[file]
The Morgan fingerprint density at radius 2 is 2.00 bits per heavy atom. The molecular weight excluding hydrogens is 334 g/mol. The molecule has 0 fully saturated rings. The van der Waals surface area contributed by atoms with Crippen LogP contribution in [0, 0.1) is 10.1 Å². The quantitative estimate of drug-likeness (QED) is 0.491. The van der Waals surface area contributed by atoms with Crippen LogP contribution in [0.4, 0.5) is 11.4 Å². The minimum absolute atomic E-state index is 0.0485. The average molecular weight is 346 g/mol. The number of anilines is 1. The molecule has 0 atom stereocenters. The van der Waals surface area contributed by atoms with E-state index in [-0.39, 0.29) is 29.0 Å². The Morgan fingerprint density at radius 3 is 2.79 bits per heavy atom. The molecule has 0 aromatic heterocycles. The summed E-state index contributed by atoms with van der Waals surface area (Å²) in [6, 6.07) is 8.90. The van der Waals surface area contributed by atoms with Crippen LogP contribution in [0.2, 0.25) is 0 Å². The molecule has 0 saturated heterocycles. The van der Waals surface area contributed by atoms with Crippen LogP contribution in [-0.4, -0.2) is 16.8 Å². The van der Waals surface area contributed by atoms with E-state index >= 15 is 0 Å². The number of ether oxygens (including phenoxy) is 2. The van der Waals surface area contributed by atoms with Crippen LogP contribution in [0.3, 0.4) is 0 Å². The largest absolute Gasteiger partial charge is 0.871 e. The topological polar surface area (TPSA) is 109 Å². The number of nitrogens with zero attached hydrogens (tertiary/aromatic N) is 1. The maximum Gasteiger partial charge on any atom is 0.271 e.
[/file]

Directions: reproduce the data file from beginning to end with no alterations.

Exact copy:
The Morgan fingerprint density at radius 2 is 2.00 bits per heavy atom. The molecular weight excluding hydrogens is 334 g/mol. The molecule has 0 fully saturated rings. The van der Waals surface area contributed by atoms with Crippen LogP contribution in [0, 0.1) is 10.1 Å². The quantitative estimate of drug-likeness (QED) is 0.491. The van der Waals surface area contributed by atoms with Crippen LogP contribution in [0.4, 0.5) is 11.4 Å². The minimum absolute atomic E-state index is 0.0485. The average molecular weight is 346 g/mol. The number of anilines is 1. The molecule has 0 atom stereocenters. The van der Waals surface area contributed by atoms with E-state index in [-0.39, 0.29) is 29.0 Å². The Morgan fingerprint density at radius 3 is 2.79 bits per heavy atom. The molecule has 0 aromatic heterocycles. The summed E-state index contributed by atoms with van der Waals surface area (Å²) in [6, 6.07) is 8.90. The van der Waals surface area contributed by atoms with Crippen LogP contribution in [0.2, 0.25) is 0 Å². The molecule has 0 saturated heterocycles. The van der Waals surface area contributed by atoms with Crippen LogP contribution in [-0.4, -0.2) is 16.8 Å². The van der Waals surface area contributed by atoms with E-state index >= 15 is 0 Å². The number of ether oxygens (including phenoxy) is 2. The van der Waals surface area contributed by atoms with Crippen LogP contribution in [0.3, 0.4) is 0 Å². The largest absolute Gasteiger partial charge is 0.871 e. The topological polar surface area (TPSA) is 109 Å². The number of nitrogens with zero attached hydrogens (tertiary/aromatic N) is 1. The maximum Gasteiger partial charge on any atom is 0.271 e.